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Re: more srfi-12 rationale?



To my:
> * Why do we need a new condition type, disjoint from other Scheme values,
> with 5 new operations, some of which are quite non-trivial?  Why can't
> we just use standard lists (perhaps association lists)?  It seems rather
> non-Schemey (non-orthoginal) to me, to add a new data-stype, with new
> operations, that is *similar* to existing data types, but which is
> designed for one very specific applications (exceptions and handlers).
Shriram Krishnamurthi <shriram@xxxxxxxxxxx> responded:
> All of this is also true of continuations.

I know I'm out of the official "Scheme experts" loop.  Still, as the
author of a frequently-praised Scheme implementation, I thought I knew
something about Scheme.  Thus I am rather surprised that no one else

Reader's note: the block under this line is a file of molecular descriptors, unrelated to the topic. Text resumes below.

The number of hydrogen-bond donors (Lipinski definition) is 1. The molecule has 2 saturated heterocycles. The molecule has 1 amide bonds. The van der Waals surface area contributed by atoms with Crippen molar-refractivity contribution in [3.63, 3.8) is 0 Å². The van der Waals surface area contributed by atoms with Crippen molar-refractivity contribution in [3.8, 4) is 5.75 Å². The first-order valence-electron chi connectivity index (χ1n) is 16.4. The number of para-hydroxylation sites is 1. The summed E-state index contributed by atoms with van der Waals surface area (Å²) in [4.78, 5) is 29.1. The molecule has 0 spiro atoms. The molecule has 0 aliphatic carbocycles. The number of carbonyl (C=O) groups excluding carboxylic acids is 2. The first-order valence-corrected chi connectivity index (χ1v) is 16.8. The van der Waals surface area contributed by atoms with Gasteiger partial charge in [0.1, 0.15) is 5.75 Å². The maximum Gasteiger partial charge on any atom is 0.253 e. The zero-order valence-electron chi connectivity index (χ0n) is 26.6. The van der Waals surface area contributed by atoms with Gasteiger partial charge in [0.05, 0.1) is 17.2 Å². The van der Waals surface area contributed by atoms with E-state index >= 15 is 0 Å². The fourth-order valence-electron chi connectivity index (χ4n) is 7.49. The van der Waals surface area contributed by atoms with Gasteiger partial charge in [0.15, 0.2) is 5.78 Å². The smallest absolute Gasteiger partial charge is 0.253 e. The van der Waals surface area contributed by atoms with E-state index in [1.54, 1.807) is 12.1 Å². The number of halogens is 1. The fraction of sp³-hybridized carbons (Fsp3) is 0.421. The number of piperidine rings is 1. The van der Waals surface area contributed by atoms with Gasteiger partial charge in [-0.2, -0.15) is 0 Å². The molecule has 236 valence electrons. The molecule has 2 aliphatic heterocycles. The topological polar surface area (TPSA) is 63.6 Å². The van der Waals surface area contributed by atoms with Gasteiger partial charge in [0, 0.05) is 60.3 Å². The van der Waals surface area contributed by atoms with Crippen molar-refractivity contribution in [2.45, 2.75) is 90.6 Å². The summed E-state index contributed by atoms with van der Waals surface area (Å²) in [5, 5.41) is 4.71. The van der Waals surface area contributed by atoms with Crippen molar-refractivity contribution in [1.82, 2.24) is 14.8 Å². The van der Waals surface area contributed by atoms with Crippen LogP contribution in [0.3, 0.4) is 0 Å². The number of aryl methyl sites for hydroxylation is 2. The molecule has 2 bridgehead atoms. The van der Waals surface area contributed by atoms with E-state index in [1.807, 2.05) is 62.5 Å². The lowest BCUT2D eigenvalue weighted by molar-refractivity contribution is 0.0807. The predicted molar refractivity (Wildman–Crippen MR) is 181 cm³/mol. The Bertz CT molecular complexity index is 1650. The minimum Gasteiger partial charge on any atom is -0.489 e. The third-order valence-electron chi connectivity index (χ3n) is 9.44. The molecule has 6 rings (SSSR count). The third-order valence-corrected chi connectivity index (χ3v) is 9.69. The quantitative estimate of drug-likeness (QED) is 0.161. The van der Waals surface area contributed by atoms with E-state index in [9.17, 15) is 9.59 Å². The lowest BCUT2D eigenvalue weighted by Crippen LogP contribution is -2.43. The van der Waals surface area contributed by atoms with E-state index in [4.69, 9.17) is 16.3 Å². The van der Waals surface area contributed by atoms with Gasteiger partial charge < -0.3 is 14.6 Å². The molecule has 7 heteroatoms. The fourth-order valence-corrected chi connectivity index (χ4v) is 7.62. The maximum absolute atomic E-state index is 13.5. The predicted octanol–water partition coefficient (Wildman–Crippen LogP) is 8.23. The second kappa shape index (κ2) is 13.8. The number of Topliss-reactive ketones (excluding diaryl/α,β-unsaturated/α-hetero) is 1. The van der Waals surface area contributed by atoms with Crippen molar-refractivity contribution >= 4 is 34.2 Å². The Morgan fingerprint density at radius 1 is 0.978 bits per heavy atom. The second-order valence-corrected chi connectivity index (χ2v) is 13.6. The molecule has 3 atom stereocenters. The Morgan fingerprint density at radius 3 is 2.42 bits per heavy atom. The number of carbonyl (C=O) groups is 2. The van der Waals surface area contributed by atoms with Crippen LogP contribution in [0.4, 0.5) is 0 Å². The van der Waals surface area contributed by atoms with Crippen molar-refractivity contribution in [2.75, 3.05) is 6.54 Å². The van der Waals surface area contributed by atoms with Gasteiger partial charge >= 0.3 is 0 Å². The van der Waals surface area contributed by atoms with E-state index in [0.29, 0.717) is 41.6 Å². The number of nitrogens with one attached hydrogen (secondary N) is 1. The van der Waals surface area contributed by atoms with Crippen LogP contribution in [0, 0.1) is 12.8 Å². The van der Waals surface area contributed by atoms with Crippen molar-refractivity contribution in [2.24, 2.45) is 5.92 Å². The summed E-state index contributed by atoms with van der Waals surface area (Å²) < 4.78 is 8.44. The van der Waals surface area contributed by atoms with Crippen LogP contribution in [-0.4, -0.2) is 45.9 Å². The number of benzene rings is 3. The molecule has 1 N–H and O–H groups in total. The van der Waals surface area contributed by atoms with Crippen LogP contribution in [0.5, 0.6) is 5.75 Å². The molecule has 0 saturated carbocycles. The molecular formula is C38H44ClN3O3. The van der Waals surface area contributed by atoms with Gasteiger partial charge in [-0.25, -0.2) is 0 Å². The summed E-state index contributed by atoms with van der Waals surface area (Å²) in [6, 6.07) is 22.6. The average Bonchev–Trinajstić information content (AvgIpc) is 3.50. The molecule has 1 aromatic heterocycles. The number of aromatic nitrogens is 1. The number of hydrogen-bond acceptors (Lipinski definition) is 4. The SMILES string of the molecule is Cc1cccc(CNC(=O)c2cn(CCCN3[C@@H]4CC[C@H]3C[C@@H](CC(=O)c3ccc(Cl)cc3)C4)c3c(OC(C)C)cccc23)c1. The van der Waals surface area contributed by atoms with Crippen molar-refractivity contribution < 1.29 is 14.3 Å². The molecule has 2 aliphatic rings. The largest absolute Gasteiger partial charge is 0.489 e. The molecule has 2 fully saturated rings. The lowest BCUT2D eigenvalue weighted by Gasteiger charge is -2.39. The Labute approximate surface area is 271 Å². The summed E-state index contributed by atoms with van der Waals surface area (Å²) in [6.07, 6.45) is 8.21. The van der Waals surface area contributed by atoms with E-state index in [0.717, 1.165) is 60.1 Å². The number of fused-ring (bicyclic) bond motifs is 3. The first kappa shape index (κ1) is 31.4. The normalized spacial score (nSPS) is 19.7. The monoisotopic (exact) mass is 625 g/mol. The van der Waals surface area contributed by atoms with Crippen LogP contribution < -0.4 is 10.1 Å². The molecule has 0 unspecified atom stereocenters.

agrees with me that the whole "conditions" concept requires some
justification.  I thought one goal for Scheme is maximal expressiveness
while minimizing primitive concepts.  Instead, the only response I get
is something that seems completely beside the point.  Continuations
give you a lot of expressive power using a mechanism that is very
difficult for users to build using other constructs.  I don't see how
that is true for conditions, which from what I can tell give *no*
expressive power or even convenience over using plain association or
property lists.  Clearly, there is some background I'm missing.  I am
aware of the Common Lisp condition system, but have never used it or
really studied it.  Has the collective wisdom of the "Lisp community"
decided that CL conditions is "good"?
-- 
	--Per Bothner
bothner@xxxxxxxxxxx  per@xxxxxxxxxxx   http://www.bothner.com/~per/